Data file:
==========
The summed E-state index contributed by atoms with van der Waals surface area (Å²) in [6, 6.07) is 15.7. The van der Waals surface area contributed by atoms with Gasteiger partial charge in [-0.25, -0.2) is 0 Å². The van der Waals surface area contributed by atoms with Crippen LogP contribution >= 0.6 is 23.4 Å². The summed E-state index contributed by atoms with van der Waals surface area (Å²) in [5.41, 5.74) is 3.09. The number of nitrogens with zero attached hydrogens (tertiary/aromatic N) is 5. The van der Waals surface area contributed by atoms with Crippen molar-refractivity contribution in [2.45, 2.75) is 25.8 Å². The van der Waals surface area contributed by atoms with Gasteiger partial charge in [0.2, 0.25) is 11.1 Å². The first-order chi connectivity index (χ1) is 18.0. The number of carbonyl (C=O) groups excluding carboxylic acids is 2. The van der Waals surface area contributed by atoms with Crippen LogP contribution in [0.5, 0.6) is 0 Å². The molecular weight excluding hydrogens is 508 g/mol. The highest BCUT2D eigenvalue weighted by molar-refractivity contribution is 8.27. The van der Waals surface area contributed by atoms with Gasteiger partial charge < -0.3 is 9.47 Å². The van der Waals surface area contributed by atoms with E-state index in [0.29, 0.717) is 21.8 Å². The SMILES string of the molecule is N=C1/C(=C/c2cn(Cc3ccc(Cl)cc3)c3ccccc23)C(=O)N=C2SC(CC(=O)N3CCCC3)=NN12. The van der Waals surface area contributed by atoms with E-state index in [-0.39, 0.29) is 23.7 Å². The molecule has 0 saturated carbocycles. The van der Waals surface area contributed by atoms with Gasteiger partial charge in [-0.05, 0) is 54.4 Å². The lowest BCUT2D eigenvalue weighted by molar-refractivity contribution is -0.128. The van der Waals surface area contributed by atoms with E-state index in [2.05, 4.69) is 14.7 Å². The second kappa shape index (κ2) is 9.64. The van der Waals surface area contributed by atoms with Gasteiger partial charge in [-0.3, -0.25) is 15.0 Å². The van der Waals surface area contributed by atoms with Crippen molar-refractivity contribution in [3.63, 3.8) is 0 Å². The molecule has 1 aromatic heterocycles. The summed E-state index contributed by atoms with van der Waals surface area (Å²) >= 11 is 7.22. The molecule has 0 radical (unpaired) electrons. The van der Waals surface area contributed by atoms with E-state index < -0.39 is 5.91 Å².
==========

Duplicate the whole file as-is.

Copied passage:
The summed E-state index contributed by atoms with van der Waals surface area (Å²) in [6, 6.07) is 15.7. The van der Waals surface area contributed by atoms with Gasteiger partial charge in [-0.25, -0.2) is 0 Å². The van der Waals surface area contributed by atoms with Crippen LogP contribution >= 0.6 is 23.4 Å². The summed E-state index contributed by atoms with van der Waals surface area (Å²) in [5.41, 5.74) is 3.09. The number of nitrogens with zero attached hydrogens (tertiary/aromatic N) is 5. The van der Waals surface area contributed by atoms with Crippen molar-refractivity contribution in [2.45, 2.75) is 25.8 Å². The van der Waals surface area contributed by atoms with Gasteiger partial charge in [0.2, 0.25) is 11.1 Å². The first-order chi connectivity index (χ1) is 18.0. The number of carbonyl (C=O) groups excluding carboxylic acids is 2. The van der Waals surface area contributed by atoms with Crippen LogP contribution in [0.5, 0.6) is 0 Å². The molecular weight excluding hydrogens is 508 g/mol. The highest BCUT2D eigenvalue weighted by molar-refractivity contribution is 8.27. The van der Waals surface area contributed by atoms with Gasteiger partial charge < -0.3 is 9.47 Å². The van der Waals surface area contributed by atoms with E-state index in [0.29, 0.717) is 21.8 Å². The SMILES string of the molecule is N=C1/C(=C/c2cn(Cc3ccc(Cl)cc3)c3ccccc23)C(=O)N=C2SC(CC(=O)N3CCCC3)=NN12. The van der Waals surface area contributed by atoms with E-state index in [-0.39, 0.29) is 23.7 Å². The molecule has 0 saturated carbocycles. The van der Waals surface area contributed by atoms with Gasteiger partial charge in [-0.05, 0) is 54.4 Å². The lowest BCUT2D eigenvalue weighted by molar-refractivity contribution is -0.128. The van der Waals surface area contributed by atoms with E-state index in [2.05, 4.69) is 14.7 Å². The second kappa shape index (κ2) is 9.64. The van der Waals surface area contributed by atoms with Gasteiger partial charge in [-0.3, -0.25) is 15.0 Å². The van der Waals surface area contributed by atoms with Crippen molar-refractivity contribution in [3.63, 3.8) is 0 Å². The molecule has 1 aromatic heterocycles. The summed E-state index contributed by atoms with van der Waals surface area (Å²) >= 11 is 7.22. The molecule has 0 radical (unpaired) electrons. The van der Waals surface area contributed by atoms with E-state index < -0.39 is 5.91 Å².